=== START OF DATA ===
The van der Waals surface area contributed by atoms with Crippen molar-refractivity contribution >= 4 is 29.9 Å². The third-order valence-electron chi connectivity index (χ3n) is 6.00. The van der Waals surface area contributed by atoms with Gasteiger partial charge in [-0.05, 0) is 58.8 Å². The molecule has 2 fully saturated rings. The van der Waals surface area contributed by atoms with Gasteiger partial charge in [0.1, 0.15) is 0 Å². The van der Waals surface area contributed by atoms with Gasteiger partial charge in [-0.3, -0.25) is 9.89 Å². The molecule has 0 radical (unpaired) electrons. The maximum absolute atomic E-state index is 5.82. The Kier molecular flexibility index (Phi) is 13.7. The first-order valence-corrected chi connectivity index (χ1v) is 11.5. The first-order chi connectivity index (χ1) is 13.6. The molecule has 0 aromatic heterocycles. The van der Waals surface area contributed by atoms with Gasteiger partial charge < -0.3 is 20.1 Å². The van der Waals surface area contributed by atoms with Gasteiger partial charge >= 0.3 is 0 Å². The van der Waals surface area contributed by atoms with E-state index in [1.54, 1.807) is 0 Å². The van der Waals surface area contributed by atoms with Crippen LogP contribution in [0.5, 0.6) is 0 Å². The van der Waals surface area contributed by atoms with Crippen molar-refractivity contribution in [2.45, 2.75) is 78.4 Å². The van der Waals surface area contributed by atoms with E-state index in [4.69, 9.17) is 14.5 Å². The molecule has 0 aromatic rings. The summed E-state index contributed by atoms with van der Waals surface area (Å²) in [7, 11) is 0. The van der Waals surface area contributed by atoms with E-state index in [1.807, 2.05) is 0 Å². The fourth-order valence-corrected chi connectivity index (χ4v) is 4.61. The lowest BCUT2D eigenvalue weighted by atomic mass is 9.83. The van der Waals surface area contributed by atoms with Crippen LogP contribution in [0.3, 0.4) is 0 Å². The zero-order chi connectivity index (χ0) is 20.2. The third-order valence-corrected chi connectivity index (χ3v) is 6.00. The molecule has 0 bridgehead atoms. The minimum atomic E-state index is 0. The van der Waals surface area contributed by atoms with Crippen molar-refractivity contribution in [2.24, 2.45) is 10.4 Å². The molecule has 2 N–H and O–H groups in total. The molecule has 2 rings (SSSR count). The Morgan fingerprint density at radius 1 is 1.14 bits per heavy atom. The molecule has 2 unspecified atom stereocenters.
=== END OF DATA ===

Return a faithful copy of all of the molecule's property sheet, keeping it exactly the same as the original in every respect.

The van der Waals surface area contributed by atoms with Crippen molar-refractivity contribution >= 4 is 29.9 Å². The third-order valence-electron chi connectivity index (χ3n) is 6.00. The van der Waals surface area contributed by atoms with Gasteiger partial charge in [-0.05, 0) is 58.8 Å². The molecule has 2 fully saturated rings. The van der Waals surface area contributed by atoms with Gasteiger partial charge in [0.1, 0.15) is 0 Å². The van der Waals surface area contributed by atoms with Gasteiger partial charge in [-0.3, -0.25) is 9.89 Å². The molecule has 0 radical (unpaired) electrons. The maximum absolute atomic E-state index is 5.82. The Kier molecular flexibility index (Phi) is 13.7. The first-order valence-corrected chi connectivity index (χ1v) is 11.5. The first-order chi connectivity index (χ1) is 13.6. The molecule has 0 aromatic heterocycles. The van der Waals surface area contributed by atoms with Gasteiger partial charge < -0.3 is 20.1 Å². The van der Waals surface area contributed by atoms with Gasteiger partial charge >= 0.3 is 0 Å². The van der Waals surface area contributed by atoms with E-state index in [1.54, 1.807) is 0 Å². The van der Waals surface area contributed by atoms with Crippen LogP contribution in [0.5, 0.6) is 0 Å². The van der Waals surface area contributed by atoms with Crippen molar-refractivity contribution in [2.45, 2.75) is 78.4 Å². The van der Waals surface area contributed by atoms with E-state index in [4.69, 9.17) is 14.5 Å². The molecule has 0 aromatic rings. The summed E-state index contributed by atoms with van der Waals surface area (Å²) in [7, 11) is 0. The van der Waals surface area contributed by atoms with E-state index in [1.807, 2.05) is 0 Å². The fourth-order valence-corrected chi connectivity index (χ4v) is 4.61. The lowest BCUT2D eigenvalue weighted by atomic mass is 9.83. The van der Waals surface area contributed by atoms with Crippen LogP contribution in [0.3, 0.4) is 0 Å². The zero-order chi connectivity index (χ0) is 20.2. The third-order valence-corrected chi connectivity index (χ3v) is 6.00. The molecule has 0 bridgehead atoms. The minimum atomic E-state index is 0. The van der Waals surface area contributed by atoms with Crippen molar-refractivity contribution in [2.24, 2.45) is 10.4 Å². The molecule has 2 N–H and O–H groups in total. The molecule has 2 rings (SSSR count). The Morgan fingerprint density at radius 1 is 1.14 bits per heavy atom. The molecule has 2 unspecified atom stereocenters.